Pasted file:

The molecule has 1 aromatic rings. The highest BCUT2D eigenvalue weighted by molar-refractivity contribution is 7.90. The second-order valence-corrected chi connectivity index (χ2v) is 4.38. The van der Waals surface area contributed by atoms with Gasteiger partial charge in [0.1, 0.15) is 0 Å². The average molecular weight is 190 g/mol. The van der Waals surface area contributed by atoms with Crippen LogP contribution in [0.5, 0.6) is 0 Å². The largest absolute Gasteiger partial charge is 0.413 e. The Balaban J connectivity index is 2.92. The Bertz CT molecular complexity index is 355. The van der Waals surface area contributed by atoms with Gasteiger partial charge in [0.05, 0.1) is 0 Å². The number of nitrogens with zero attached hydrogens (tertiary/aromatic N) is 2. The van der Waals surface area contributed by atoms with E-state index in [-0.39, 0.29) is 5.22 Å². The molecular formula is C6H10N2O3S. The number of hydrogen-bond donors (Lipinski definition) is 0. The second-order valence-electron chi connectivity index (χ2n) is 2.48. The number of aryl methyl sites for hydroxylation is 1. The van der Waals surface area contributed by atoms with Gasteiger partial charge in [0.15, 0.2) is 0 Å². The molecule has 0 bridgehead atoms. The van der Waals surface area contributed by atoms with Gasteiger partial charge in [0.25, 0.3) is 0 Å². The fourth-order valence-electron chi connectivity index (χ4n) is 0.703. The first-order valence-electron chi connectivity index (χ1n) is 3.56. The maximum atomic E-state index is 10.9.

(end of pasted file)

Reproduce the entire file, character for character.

The molecule has 1 aromatic rings. The highest BCUT2D eigenvalue weighted by molar-refractivity contribution is 7.90. The second-order valence-corrected chi connectivity index (χ2v) is 4.38. The van der Waals surface area contributed by atoms with Gasteiger partial charge in [0.1, 0.15) is 0 Å². The average molecular weight is 190 g/mol. The van der Waals surface area contributed by atoms with Crippen LogP contribution in [0.5, 0.6) is 0 Å². The largest absolute Gasteiger partial charge is 0.413 e. The Balaban J connectivity index is 2.92. The Bertz CT molecular complexity index is 355. The van der Waals surface area contributed by atoms with Gasteiger partial charge in [0.05, 0.1) is 0 Å². The number of nitrogens with zero attached hydrogens (tertiary/aromatic N) is 2. The van der Waals surface area contributed by atoms with E-state index in [-0.39, 0.29) is 5.22 Å². The molecular formula is C6H10N2O3S. The number of hydrogen-bond donors (Lipinski definition) is 0. The second-order valence-electron chi connectivity index (χ2n) is 2.48. The number of aryl methyl sites for hydroxylation is 1. The van der Waals surface area contributed by atoms with Gasteiger partial charge in [0.15, 0.2) is 0 Å². The molecule has 0 bridgehead atoms. The van der Waals surface area contributed by atoms with Gasteiger partial charge in [0.25, 0.3) is 0 Å². The fourth-order valence-electron chi connectivity index (χ4n) is 0.703. The first-order valence-electron chi connectivity index (χ1n) is 3.56. The maximum atomic E-state index is 10.9.